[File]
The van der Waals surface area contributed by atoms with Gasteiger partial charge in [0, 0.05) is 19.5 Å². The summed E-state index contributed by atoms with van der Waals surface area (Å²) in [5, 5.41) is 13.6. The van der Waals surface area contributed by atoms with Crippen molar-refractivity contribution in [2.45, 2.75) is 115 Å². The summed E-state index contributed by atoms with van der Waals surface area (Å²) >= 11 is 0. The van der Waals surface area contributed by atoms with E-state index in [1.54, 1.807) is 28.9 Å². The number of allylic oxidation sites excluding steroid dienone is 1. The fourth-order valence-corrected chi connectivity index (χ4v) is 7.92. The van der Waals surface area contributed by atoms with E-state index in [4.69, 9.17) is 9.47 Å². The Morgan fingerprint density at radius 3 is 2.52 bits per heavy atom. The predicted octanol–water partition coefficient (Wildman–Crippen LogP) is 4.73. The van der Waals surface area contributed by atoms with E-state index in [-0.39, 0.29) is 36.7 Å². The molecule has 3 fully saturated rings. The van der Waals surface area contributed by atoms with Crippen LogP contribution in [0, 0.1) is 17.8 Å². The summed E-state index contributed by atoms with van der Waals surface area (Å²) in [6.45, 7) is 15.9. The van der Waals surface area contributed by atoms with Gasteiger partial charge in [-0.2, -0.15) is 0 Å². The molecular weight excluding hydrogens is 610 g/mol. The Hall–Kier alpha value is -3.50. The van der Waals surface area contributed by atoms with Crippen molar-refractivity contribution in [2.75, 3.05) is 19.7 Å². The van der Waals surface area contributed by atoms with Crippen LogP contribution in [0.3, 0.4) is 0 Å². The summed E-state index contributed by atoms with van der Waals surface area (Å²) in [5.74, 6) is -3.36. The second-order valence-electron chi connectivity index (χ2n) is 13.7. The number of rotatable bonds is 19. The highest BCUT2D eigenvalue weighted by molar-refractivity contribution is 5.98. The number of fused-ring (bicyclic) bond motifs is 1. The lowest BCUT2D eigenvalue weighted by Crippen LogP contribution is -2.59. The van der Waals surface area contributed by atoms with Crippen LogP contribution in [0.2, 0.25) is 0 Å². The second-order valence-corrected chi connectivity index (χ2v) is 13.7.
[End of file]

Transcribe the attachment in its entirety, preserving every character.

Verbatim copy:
The van der Waals surface area contributed by atoms with Gasteiger partial charge in [0, 0.05) is 19.5 Å². The summed E-state index contributed by atoms with van der Waals surface area (Å²) in [5, 5.41) is 13.6. The van der Waals surface area contributed by atoms with Crippen molar-refractivity contribution in [2.45, 2.75) is 115 Å². The summed E-state index contributed by atoms with van der Waals surface area (Å²) >= 11 is 0. The van der Waals surface area contributed by atoms with E-state index in [1.54, 1.807) is 28.9 Å². The number of allylic oxidation sites excluding steroid dienone is 1. The fourth-order valence-corrected chi connectivity index (χ4v) is 7.92. The van der Waals surface area contributed by atoms with E-state index in [4.69, 9.17) is 9.47 Å². The Morgan fingerprint density at radius 3 is 2.52 bits per heavy atom. The predicted octanol–water partition coefficient (Wildman–Crippen LogP) is 4.73. The van der Waals surface area contributed by atoms with E-state index in [-0.39, 0.29) is 36.7 Å². The molecule has 3 fully saturated rings. The van der Waals surface area contributed by atoms with Crippen LogP contribution in [0, 0.1) is 17.8 Å². The summed E-state index contributed by atoms with van der Waals surface area (Å²) in [6.45, 7) is 15.9. The van der Waals surface area contributed by atoms with Gasteiger partial charge in [-0.2, -0.15) is 0 Å². The molecular weight excluding hydrogens is 610 g/mol. The Hall–Kier alpha value is -3.50. The van der Waals surface area contributed by atoms with Crippen molar-refractivity contribution in [2.75, 3.05) is 19.7 Å². The van der Waals surface area contributed by atoms with Crippen LogP contribution in [0.3, 0.4) is 0 Å². The summed E-state index contributed by atoms with van der Waals surface area (Å²) in [5.74, 6) is -3.36. The second-order valence-electron chi connectivity index (χ2n) is 13.7. The number of rotatable bonds is 19. The highest BCUT2D eigenvalue weighted by molar-refractivity contribution is 5.98. The number of fused-ring (bicyclic) bond motifs is 1. The lowest BCUT2D eigenvalue weighted by Crippen LogP contribution is -2.59. The van der Waals surface area contributed by atoms with Crippen LogP contribution in [0.2, 0.25) is 0 Å². The second-order valence-corrected chi connectivity index (χ2v) is 13.7.